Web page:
The following checklist has been designed to help you think about your Center from the “first impression” perspective. These are some of the things you could be looking at in your Center to prepare to make a positive, lasting impression on those who come to your Center.

If you are answering “no” to questions, you may want to look at modifying or improving that item. For best results, have a person who is unfamiliar with the Center complete the survey. Problems that we see on a daily basis can sometimes become “invisible” to our eyes.

This checklist can help prepare your Center to be in the best position possible for welcoming the new seniors who respond to the Senior Center Marketing Initiative of June 2002. Prepared by the Joint Committee on Senior Centers, February 2002.

The checklist is available as a pdf file here,

Compare this checklist with the one for the Bethel senior center, When you visit the senior center https://theelderlies.wordpress.com/2005/08/06/when-you-visit-the-senior-center/ and try it out, Grabbing public toilets https://theelderlies.wordpress.com/2006/10/24/grabbing-public-toilets/ or Visit Bethel Alaska’s Eddie Hoffman Senior Center

1 OUTSIDE AREAS

1. Is there clear signage identifying the location of the Center from the road?
2. Is a sign posted next to or above the entrance door to the Center so participants can easily find it upon approach to the Center?
3. Is the building exterior free from peeling paint or other repairs?
4. Is the parking lot free from debris and weeds?
5. Is the walkway and parking lot adequately lighted?
6. Are the shrubs, outside plants and lawn well maintained?
7. Are outside walkways free of hazardous objects, including debris, weeds and uneven or broken steps?
8. Is outdoor furniture clean and in good shape?
9. Is there easy access for individuals with disabilities?
10. Are rails leading to the doors secure and well maintained?
11. Are curbs painted to signify distinction of levels?
12. Is the outside of the Center attractive and inviting?

2 INSIDE AREAS

1. Is there adequate lighting in rooms, corridors, elevators and stairways?
2. Are guests acknowledged promptly when they enter your Center?
3. Would the atmosphere be characterized as pleasant?
4. Is there a pleasant smell when entering the Center?
5. Is the Center clean enough to meet your personal standards?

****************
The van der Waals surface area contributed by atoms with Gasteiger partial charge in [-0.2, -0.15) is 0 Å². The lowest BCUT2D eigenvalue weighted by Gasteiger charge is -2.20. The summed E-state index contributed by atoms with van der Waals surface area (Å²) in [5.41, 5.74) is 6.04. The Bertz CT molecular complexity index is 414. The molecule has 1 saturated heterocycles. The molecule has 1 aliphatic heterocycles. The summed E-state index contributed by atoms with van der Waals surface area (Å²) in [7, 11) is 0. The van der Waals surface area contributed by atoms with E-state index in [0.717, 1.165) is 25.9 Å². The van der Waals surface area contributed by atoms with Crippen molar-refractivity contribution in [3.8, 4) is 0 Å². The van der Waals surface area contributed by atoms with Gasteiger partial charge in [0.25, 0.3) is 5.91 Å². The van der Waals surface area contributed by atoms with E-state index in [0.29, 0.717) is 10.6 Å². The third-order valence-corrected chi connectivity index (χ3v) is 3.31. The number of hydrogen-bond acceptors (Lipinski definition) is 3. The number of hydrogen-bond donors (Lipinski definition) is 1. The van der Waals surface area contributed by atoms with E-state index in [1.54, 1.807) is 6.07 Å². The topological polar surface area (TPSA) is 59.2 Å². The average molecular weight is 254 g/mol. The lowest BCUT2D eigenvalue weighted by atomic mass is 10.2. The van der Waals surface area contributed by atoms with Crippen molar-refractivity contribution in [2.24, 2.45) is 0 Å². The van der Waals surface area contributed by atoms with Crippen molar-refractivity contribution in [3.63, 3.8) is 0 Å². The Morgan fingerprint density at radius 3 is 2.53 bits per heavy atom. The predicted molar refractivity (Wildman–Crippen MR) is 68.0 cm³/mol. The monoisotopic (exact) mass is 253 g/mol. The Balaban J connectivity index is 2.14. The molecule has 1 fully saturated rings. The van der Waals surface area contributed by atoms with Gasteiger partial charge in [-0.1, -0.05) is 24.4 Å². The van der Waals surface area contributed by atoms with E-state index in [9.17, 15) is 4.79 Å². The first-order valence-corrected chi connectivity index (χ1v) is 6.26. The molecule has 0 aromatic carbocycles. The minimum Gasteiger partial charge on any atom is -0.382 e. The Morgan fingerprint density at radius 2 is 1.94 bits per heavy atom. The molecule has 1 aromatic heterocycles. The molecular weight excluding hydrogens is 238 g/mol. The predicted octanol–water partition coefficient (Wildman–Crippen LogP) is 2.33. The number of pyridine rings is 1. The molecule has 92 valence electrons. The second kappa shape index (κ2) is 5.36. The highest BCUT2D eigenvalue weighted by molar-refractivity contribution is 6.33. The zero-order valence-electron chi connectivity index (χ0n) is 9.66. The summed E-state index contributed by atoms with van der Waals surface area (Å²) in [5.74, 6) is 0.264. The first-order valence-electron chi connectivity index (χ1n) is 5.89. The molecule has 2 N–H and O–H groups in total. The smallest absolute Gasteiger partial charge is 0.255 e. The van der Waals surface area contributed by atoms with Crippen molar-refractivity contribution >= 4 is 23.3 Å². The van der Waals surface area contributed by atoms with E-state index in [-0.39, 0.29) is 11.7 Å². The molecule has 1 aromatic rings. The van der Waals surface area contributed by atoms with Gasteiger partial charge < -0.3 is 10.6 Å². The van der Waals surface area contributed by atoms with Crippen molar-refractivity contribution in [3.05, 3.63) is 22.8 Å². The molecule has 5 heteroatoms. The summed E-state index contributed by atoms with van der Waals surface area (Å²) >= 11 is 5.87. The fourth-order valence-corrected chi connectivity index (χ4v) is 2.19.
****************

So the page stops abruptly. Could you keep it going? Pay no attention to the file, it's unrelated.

6. Is the area inside clutter free, not only on the floor, but also in the space surrounding it?
7. Is the furniture attractive and easy to get in and out of?
8. Is the furniture arranged to promote interaction and conversation?
9. Are magazines, books or other materials for activities neatly stacked and out of the path of travel?
10. Are curtains and window treatments clean and in good condition?
11. Is there an easy to find and easy to read bulletin board with activities, meal schedules and other current information?
12. Is the activity board or other written materials hanging at a readable level for elderly persons of different heights?
13. Are certificates and licenses posted, if required?
14. Is the lighting adequate for older persons?
15. Is the dining area attractive and inviting?
16. Are participants able to sit where they want during meal times without being assigned?
17. Is the kitchen clean and inviting?
18. Is the meal contribution policy, sign-in sheet, and contribution box easy to locate?
19. Does the noise level allow for conversations and quiet activities?

3 SAFETY

1. Are changes in floor levels or coverings distinct enough to prevent tripping?
2. Are carpets free from wear and frayed ends?
3. Are small rugs and runners slip-resistant and non-moving?
4. Are lamp, extension and telephone cords placed out of the flow of traffic?
5. Are chairs sturdy and not easily tipped?
6. Are there handrails in hallways and grab bars in bathrooms?
7. Are written emergency evacuation plans with center floor plans posted throughout the Center?
8. Is a fire extinguisher easy to find and do participants know how to use one?
9. Are emergency numbers posted near the phone?
10. Are smoke detectors properly located and in working condition?
11. Are hallways, passageways between rooms, and other heavy traffic areas equally well lit?
12. Are exits and passageways free from clutter?
13. In the kitchen area, are towels, curtains, and other things that might catch fire located away from the range?
14. Are all extension cords and appliance cords located away from the sink or range areas?
15. Are emergency exits clearly marked?
16. Is emergency lighting functional and adequate?

4 PROGRAM AND SERVICES

1. Are the Center hours and days of operation posted for participants?
2. Can Center hours be changed or altered if requested?
3. Is access to computers and the internet available?
4. Does the Center offer a wide variety of activities for different interests?
5. Are fitness activities offered regularly?
6. Are participants involved with planning activities?
7. Are costs for activities known to individuals?
8. Are other community groups or non-profits involved with Center activities?
9. Are you conducting marketing/advertising activities in your local area?
10. Are you making use of internet technology for advertising?
11. Are newsletters listing activities and menus given or sent to participants on a regular basis?
12. Is there a posted calendar of activities or a newsletter available for people who enter the Center?
13. Are new participants given an orientation to the Center?
14. Is there a welcoming committee made up of current participants to help make newcomers feel comfortable?


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Alaska FY2006 Adult Day Program Awards

Anchorage Community Mental Health – Daybreak Adult Day
$ 178,210

Catholic Community Services – The Bridge Adult Day
$ 100,088

Palmer Senior Citizens Inc. Adult Day Program
$ 136,509

Senior Citizens of Kodiak-Island Cove Adult Day Program
$ 103,169

Central Peninsula Mental Health – Forget-Me-Not Adult Day Program
$ 99,046

Salvation Army – Serendipity Adult Day Program
$ 165,538

Chugiak Adult Day Program
$ 115,328

ONC – Chrissie Shantz Adult Day Program
$ 101,271

Homer Senior Citizens Adult Day Program
$ 101,782

Fairbanks Resource Agency Adult Day Program
$ 120,385

Rendezvous Adult Day Program
$ 102,049

Nome Community Center- Munaqsri Adult Day Program
$ 89,694

http://www.hss.state.ak.us/dsds/hcbsforms/AdultDayAwards.htm